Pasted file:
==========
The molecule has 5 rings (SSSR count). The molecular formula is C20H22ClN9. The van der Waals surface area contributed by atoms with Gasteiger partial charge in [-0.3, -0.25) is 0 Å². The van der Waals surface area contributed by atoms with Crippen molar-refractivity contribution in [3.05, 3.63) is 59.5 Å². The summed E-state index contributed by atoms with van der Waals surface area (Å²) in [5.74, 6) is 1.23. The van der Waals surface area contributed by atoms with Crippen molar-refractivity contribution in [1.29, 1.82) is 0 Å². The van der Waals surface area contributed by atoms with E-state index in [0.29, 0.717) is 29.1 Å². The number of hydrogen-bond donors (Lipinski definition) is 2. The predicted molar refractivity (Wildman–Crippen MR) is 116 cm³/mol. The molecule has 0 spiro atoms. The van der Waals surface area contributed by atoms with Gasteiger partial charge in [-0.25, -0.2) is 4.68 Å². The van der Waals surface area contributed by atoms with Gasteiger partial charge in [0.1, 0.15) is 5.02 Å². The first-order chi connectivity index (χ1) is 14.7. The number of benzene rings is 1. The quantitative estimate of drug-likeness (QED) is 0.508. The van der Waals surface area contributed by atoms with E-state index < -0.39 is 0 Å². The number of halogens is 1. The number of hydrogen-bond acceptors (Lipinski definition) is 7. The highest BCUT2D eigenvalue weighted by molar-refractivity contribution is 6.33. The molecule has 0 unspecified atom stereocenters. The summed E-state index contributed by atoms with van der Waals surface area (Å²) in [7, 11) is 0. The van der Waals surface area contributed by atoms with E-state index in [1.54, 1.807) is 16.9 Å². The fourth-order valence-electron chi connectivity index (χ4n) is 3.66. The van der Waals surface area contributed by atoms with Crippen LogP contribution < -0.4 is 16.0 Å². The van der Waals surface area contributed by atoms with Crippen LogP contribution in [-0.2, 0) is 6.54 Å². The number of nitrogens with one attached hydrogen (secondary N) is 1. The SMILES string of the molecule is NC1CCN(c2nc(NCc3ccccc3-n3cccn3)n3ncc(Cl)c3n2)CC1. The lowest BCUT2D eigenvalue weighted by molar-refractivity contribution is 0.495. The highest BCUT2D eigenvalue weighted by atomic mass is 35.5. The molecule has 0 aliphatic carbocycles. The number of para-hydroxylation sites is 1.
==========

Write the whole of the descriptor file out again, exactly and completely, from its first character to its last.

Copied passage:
The molecule has 5 rings (SSSR count). The molecular formula is C20H22ClN9. The van der Waals surface area contributed by atoms with Gasteiger partial charge in [-0.3, -0.25) is 0 Å². The van der Waals surface area contributed by atoms with Crippen molar-refractivity contribution in [3.05, 3.63) is 59.5 Å². The summed E-state index contributed by atoms with van der Waals surface area (Å²) in [5.74, 6) is 1.23. The van der Waals surface area contributed by atoms with Crippen molar-refractivity contribution in [1.29, 1.82) is 0 Å². The van der Waals surface area contributed by atoms with E-state index in [0.29, 0.717) is 29.1 Å². The number of hydrogen-bond donors (Lipinski definition) is 2. The predicted molar refractivity (Wildman–Crippen MR) is 116 cm³/mol. The molecule has 0 spiro atoms. The van der Waals surface area contributed by atoms with Gasteiger partial charge in [-0.25, -0.2) is 4.68 Å². The van der Waals surface area contributed by atoms with Gasteiger partial charge in [0.1, 0.15) is 5.02 Å². The first-order chi connectivity index (χ1) is 14.7. The number of benzene rings is 1. The quantitative estimate of drug-likeness (QED) is 0.508. The van der Waals surface area contributed by atoms with E-state index < -0.39 is 0 Å². The number of halogens is 1. The number of hydrogen-bond acceptors (Lipinski definition) is 7. The highest BCUT2D eigenvalue weighted by molar-refractivity contribution is 6.33. The molecule has 0 unspecified atom stereocenters. The summed E-state index contributed by atoms with van der Waals surface area (Å²) in [7, 11) is 0. The van der Waals surface area contributed by atoms with E-state index in [1.54, 1.807) is 16.9 Å². The fourth-order valence-electron chi connectivity index (χ4n) is 3.66. The van der Waals surface area contributed by atoms with Crippen LogP contribution < -0.4 is 16.0 Å². The van der Waals surface area contributed by atoms with Crippen LogP contribution in [-0.2, 0) is 6.54 Å². The number of nitrogens with one attached hydrogen (secondary N) is 1. The SMILES string of the molecule is NC1CCN(c2nc(NCc3ccccc3-n3cccn3)n3ncc(Cl)c3n2)CC1. The lowest BCUT2D eigenvalue weighted by molar-refractivity contribution is 0.495. The highest BCUT2D eigenvalue weighted by atomic mass is 35.5. The molecule has 0 aliphatic carbocycles. The number of para-hydroxylation sites is 1.